Takeaway Points to Consider:

*The Internet is a hotbed of illegal products—counterfeit and stolen merchandise. Be careful what you buy and sell. For example, given the massive publicity eBay has received as a major source of counterfeit and pirated merchandise, a person would have to be nuts to shop on eBay.

*With two exceptions, under U.S. copyright law you own everything original that you create in terms of copy and design. Coverage is instant and automatic, starting with your raw notes or sketches all the way through to finished product. The two exceptions: (1) You’re an employee drawing salary and benefits and your work is being done for your employer; and (2) you signed a “work-for-hire” agreement that assigns all rights to your work to the person or organization paying you.

*Millions of books have been written and printed, and the vast majority is in the public domain—no longer copyrighted—and free for the plucking. The full text of hundreds—perhaps thousands—of classics are available online. Before reproducing and selling any intellectual property, do the research to find out if it’s in copyright.

*The associations of the recording and motion picture industries are on the warpath and will prosecute anyone who’s caught reproducing and disseminating copyrighted material.

*If you catch someone using your material, you can order them to cease and desist.

*In order to be awarded damages, you must have registered your work with the U.S. Copyright Office. This goes for books, plays, music, articles, advertising efforts, etc. You’d be amazed at the number of mailings I have seen over the years where copy was lifted word for word.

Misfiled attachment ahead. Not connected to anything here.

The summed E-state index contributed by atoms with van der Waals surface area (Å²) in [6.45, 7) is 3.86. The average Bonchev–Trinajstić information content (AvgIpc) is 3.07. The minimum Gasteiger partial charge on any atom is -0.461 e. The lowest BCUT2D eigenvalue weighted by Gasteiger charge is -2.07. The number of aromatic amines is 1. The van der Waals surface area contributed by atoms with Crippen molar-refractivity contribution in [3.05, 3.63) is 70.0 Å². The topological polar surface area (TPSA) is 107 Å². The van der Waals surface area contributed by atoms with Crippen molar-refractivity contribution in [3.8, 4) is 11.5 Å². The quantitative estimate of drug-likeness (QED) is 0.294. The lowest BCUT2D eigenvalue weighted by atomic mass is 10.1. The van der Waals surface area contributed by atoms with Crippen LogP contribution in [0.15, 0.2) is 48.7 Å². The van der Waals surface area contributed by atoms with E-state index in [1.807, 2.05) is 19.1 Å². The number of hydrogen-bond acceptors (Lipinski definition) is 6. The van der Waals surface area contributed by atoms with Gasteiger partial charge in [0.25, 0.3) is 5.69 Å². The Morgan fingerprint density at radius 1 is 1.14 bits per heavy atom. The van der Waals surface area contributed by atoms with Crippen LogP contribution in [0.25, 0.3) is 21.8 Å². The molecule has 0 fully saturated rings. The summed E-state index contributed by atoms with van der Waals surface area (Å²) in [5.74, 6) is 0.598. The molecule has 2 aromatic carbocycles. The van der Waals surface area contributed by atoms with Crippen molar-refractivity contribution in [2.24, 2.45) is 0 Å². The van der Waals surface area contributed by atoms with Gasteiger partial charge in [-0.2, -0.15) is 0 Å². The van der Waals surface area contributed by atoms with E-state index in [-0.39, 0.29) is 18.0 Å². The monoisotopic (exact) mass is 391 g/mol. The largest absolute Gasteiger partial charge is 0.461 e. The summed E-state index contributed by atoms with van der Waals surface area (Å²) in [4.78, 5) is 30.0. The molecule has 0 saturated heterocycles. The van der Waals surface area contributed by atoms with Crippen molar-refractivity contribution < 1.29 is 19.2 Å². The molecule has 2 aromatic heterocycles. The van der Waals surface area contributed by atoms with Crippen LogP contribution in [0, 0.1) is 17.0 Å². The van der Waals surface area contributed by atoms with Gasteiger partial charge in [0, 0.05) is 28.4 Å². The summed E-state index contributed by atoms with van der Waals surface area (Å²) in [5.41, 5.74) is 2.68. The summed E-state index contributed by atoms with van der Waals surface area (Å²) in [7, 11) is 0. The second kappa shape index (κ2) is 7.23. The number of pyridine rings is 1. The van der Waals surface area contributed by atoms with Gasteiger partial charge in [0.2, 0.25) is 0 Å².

*You may want to review your suppliers’ and partners’ work to be sure they’re absolutely legitimate and not compromising your business and reputation.

Web Sites Related to Today's Edition:

Kessinger Publishing
http://www.kessinger.net/

Lightning Source
http://www.lightningsource.com/

Orphan Copyright
http://www.copyright.gov/orphan/

Copyright Renewals
http://www.scils.rutgers.edu/~lesk/copyrenew.html

Copyright Law of the United States
http://www.copyright.gov/title17/

Copyright Information Center
http://www.copyright.cornell.edu/

Has Your Work Been Plagiarized?
http://www.ithenticate.com/

Copyright Office Forms
http://www.copyright.gov/forms/
 
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Most Recent Comments:
Nancy McClure - Posted on August 15, 2007
Legislation has been proposed that a amends the 1976 Copyright Act. The "Orphan Works act" lets publishers get away with violating copyright and avoiding penalties easily by claiming the author is unidentifiable or unlocatable. Congress claims to thing the "creative community" (i.e. big publishers) support it, when in fact creators are up in arms.
http://www.illustratorspartnership.org/01_topics/article.php?searchterm=00178
Click here to view archived comments...
Archived Comments:
Nancy McClure - Posted on August 15, 2007
Legislation has been proposed that a amends the 1976 Copyright Act. The "Orphan Works act" lets publishers get away with violating copyright and avoiding penalties easily by claiming the author is unidentifiable or unlocatable. Congress claims to thing the "creative community" (i.e. big publishers) support it, when in fact creators are up in arms.
http://www.illustratorspartnership.org/01_topics/article.php?searchterm=00178